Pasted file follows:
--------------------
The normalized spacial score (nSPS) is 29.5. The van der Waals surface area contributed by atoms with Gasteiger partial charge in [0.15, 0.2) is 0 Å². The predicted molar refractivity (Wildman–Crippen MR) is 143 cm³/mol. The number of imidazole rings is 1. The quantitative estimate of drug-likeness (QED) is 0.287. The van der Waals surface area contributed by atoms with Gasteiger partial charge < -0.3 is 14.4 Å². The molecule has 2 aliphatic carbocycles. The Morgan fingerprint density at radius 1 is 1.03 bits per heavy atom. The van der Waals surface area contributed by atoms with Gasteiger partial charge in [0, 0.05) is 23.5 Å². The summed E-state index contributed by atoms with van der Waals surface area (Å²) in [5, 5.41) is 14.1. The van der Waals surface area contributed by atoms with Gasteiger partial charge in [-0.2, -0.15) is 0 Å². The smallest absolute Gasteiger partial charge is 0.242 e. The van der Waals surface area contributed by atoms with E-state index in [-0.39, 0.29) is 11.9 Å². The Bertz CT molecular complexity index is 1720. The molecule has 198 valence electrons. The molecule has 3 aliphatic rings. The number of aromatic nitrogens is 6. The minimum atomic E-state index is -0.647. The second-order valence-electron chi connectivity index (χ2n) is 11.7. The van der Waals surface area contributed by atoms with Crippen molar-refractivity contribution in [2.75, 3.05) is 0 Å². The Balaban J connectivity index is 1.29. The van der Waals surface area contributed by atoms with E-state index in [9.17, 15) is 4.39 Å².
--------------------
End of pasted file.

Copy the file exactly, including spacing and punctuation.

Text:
The normalized spacial score (nSPS) is 29.5. The van der Waals surface area contributed by atoms with Gasteiger partial charge in [0.15, 0.2) is 0 Å². The predicted molar refractivity (Wildman–Crippen MR) is 143 cm³/mol. The number of imidazole rings is 1. The quantitative estimate of drug-likeness (QED) is 0.287. The van der Waals surface area contributed by atoms with Gasteiger partial charge < -0.3 is 14.4 Å². The molecule has 2 aliphatic carbocycles. The Morgan fingerprint density at radius 1 is 1.03 bits per heavy atom. The van der Waals surface area contributed by atoms with Gasteiger partial charge in [0, 0.05) is 23.5 Å². The summed E-state index contributed by atoms with van der Waals surface area (Å²) in [5, 5.41) is 14.1. The van der Waals surface area contributed by atoms with Gasteiger partial charge in [-0.2, -0.15) is 0 Å². The smallest absolute Gasteiger partial charge is 0.242 e. The van der Waals surface area contributed by atoms with E-state index in [-0.39, 0.29) is 11.9 Å². The Bertz CT molecular complexity index is 1720. The molecule has 198 valence electrons. The molecule has 3 aliphatic rings. The number of aromatic nitrogens is 6. The minimum atomic E-state index is -0.647. The second-order valence-electron chi connectivity index (χ2n) is 11.7. The van der Waals surface area contributed by atoms with Crippen molar-refractivity contribution in [2.75, 3.05) is 0 Å². The Balaban J connectivity index is 1.29. The van der Waals surface area contributed by atoms with E-state index in [9.17, 15) is 4.39 Å².